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Old March 29th, 2007, 05:39 AM   #1
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Patent Notice

Noted an interesting if unusual MPEG-2 patent notice on the bottom of page 5 (in ALL CAPS no less) of the USA manual.

Wonder what the real meaning and intent of that notice is in plain speak?
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Old March 29th, 2007, 05:55 AM   #2
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What does it say?
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Old March 29th, 2007, 06:53 AM   #3
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Any Use Of This Product Other Than Consumer Personal Use In Any Manner That Complies With The Mpeg-2 Standard For Encoding Video Information For Packaged Media Is Expressly Prohibited Without A License Under Applicable Patents In The Mpeg-2 Patent Portfolio, Which License Is Available From A Mpeg La, L.l.c., 250 Street, Suite 300, Denver, Colorado 80206
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Old March 29th, 2007, 07:43 AM   #4
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And I wonder if something like this accounts for the substantially higher cost of the G1 - paying some patent holder(s) high sums for rights to incorporate the additional feature in the camcorder? The additinal parts alone would only add perhaps $100 or so the the cost of the camcorder.
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Old March 29th, 2007, 09:11 AM   #5
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I think this is pretty standard text from MPEG LA. For example, take a look at the Final Cut Pro license:

http://images.apple.com/legal/sla/finalcutpro51.pdf

Quote:
This product is licensed under the MPEG-4 Visual Patent Portfolio License for the personal and non-commercial use of a consumer for (i) encoding video in
compliance with the MPEG-4 Visual Standard (“MPEG-4 Video”) and/or (ii) decoding MPEG-4 video that was encoded by a consumer engaged in a personal
and non-commercial activity and/or was obtained from a video provider licensed by MPEG LA to provide MPEG-4 video. No license is granted or shall be
implied for any other use.
and the DVD Studio Pro license agreement:

http://images.apple.com/legal/sla/dvdstudiopro41.pdf
Quote:
This product is licensed under the MPEG-4 Visual Patent Portfolio License for the personal and non-commercial use of a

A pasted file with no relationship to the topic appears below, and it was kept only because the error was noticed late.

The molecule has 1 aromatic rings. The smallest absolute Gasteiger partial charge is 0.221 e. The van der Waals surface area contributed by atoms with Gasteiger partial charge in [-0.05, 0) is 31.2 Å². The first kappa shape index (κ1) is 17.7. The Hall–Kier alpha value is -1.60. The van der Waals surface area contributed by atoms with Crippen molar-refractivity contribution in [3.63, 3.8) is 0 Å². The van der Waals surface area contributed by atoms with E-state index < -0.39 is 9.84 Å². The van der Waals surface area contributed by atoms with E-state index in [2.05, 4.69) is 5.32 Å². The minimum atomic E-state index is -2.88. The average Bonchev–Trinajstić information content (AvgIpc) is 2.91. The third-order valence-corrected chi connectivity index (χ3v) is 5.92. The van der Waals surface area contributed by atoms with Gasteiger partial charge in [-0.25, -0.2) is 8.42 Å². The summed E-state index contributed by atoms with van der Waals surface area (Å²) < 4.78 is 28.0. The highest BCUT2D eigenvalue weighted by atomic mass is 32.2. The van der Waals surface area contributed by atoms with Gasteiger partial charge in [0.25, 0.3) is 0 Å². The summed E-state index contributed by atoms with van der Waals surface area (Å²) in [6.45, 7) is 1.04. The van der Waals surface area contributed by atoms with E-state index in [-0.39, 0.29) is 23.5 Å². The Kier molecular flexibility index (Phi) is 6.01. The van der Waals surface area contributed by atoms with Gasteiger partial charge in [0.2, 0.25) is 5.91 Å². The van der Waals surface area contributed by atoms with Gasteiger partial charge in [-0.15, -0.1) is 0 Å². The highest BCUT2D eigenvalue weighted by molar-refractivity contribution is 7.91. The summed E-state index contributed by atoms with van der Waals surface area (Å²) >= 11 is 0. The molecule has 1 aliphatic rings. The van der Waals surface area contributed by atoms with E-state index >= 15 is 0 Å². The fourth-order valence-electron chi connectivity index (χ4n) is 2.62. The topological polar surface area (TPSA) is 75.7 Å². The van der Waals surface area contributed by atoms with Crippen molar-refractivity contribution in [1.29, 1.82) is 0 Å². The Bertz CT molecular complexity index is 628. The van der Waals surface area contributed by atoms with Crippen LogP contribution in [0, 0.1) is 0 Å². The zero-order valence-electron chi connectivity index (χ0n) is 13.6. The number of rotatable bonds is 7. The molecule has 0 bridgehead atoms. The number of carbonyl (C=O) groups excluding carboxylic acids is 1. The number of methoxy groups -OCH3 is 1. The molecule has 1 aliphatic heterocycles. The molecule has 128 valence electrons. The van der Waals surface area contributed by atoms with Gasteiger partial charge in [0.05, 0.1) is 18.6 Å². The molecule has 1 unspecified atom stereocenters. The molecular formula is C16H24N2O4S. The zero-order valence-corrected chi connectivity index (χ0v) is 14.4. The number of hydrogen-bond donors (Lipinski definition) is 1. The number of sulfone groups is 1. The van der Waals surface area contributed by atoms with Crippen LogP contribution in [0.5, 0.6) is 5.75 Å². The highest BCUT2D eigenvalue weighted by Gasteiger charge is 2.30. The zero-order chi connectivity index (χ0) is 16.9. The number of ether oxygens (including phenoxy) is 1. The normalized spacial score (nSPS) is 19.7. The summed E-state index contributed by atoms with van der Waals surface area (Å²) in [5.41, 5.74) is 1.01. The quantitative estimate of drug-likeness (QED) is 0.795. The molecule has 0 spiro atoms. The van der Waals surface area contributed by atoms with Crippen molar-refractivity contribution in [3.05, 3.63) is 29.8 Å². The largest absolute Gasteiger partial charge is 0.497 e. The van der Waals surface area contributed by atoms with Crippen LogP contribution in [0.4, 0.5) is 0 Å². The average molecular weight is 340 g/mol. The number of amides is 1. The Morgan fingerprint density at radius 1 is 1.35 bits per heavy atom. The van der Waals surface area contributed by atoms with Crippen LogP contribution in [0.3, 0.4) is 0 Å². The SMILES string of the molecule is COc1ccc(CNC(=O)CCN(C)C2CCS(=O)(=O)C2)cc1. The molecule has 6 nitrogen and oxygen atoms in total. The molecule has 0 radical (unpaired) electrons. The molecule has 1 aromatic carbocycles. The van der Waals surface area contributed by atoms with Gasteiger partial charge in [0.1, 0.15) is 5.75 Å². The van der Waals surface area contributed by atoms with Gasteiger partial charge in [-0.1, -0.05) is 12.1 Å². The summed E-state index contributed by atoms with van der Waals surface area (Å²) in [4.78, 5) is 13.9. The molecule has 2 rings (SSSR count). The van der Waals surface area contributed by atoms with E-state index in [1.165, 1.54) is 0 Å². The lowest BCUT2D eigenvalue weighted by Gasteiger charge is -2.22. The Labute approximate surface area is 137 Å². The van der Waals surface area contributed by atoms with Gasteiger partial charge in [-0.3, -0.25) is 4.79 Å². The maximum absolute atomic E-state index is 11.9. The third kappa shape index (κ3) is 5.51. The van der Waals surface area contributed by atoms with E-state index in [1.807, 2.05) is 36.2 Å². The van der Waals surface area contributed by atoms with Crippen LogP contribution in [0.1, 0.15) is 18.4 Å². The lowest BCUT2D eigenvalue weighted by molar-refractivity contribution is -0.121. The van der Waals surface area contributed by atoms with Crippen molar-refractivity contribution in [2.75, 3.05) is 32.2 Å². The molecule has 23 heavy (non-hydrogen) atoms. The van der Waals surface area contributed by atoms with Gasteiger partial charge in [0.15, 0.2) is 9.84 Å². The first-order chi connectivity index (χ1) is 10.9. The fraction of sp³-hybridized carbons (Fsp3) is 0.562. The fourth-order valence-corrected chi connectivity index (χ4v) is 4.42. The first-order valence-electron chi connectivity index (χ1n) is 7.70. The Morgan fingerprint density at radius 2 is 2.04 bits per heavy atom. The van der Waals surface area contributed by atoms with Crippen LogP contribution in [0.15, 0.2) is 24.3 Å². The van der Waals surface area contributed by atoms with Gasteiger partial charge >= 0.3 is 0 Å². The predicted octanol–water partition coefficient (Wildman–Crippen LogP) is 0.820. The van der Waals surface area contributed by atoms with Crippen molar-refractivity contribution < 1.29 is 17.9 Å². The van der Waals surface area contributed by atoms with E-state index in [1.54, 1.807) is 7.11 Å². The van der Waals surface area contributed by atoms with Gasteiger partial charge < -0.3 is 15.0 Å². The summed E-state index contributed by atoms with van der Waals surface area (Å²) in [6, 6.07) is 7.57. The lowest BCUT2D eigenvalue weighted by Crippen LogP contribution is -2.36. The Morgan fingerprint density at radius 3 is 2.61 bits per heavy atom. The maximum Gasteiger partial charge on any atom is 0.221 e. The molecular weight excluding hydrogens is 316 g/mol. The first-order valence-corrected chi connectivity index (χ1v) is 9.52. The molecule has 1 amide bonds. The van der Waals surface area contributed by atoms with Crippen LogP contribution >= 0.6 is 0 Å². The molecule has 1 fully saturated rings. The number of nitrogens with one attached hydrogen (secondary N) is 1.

consumer for (i) encoding video in compliance with the MPEG-4 Visual Standard (“MPEG-4 Video”) and/or (ii) decoding
MPEG-4 video that was encoded by a consumer engaged in a personal and non-commercial activity and/or was obtained
from a video provider licensed by MPEG LA to provide MPEG-4 video. No license is granted or shall be implied for any
other use.
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Old March 29th, 2007, 10:41 AM   #6
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In plain speak?

If you are using any HDV camcorders for commercial use, you have to get a license from the licensing authority....

In other words, if you make your living shooting weddings in HDV and authoring to DVD, you are probably doing so illegally unless you have paid the rather considerable license fee.

Sounds like a rather tricky area to get involved with.
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Old March 29th, 2007, 10:42 AM   #7
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That would make every 1/3' chip HDV camera out there totally worthless, wouldn't it.
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Old March 29th, 2007, 10:58 AM   #8
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Not really. It means that, legally, there is an extra and overlooked cost involved with creating MPEG2 content for commercial distribution in a packaged format.

Last time I looked at the MPEGLA fees, I was astonished. (I *was* considering developing some HDV-based software, but the licensing costs for the encoding aspect soon put paid to that idea...)
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Old March 29th, 2007, 11:41 AM   #9
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Quote:
Originally Posted by John F Miller View Post
In other words, if you make your living shooting weddings in HDV and authoring to DVD, you are probably doing so illegally unless you have paid the rather considerable license fee.
I think it's actually a lot worse than that... look more closely at the DVD Studio Pro license in the link above (and I'm sure you will find similar language in the license of any other DVD authoring software). If you're burning DVD's of weddings shot with a standard definition camcorder then it appears you're in the same boat also...

Quote:
13. MPEG-2 Notice. To the extent that the Apple Software contains MPEG-2 functionality, the following provision applies:
ANY USE OF THIS PRODUCT OTHER THAN CONSUMER PERSONAL USE IN ANY MANNER THAT COMPLIES WITH THE MPEG-2
STANDARD FOR ENCODING VIDEO INFORMATION FOR PACKAGED MEDIA IS EXPRESSLY PROHIBITED WITHOUT A LICENSE
UNDER APPLICABLE PATENTS IN THE MPEG-2 PATENT PORTFOLIO, WHICH LICENSE IS AVAILABLE FROM MPEG LA, L.L.C, 250
STEELE STREET, SUITE 300, DENVER, COLORADO 80206.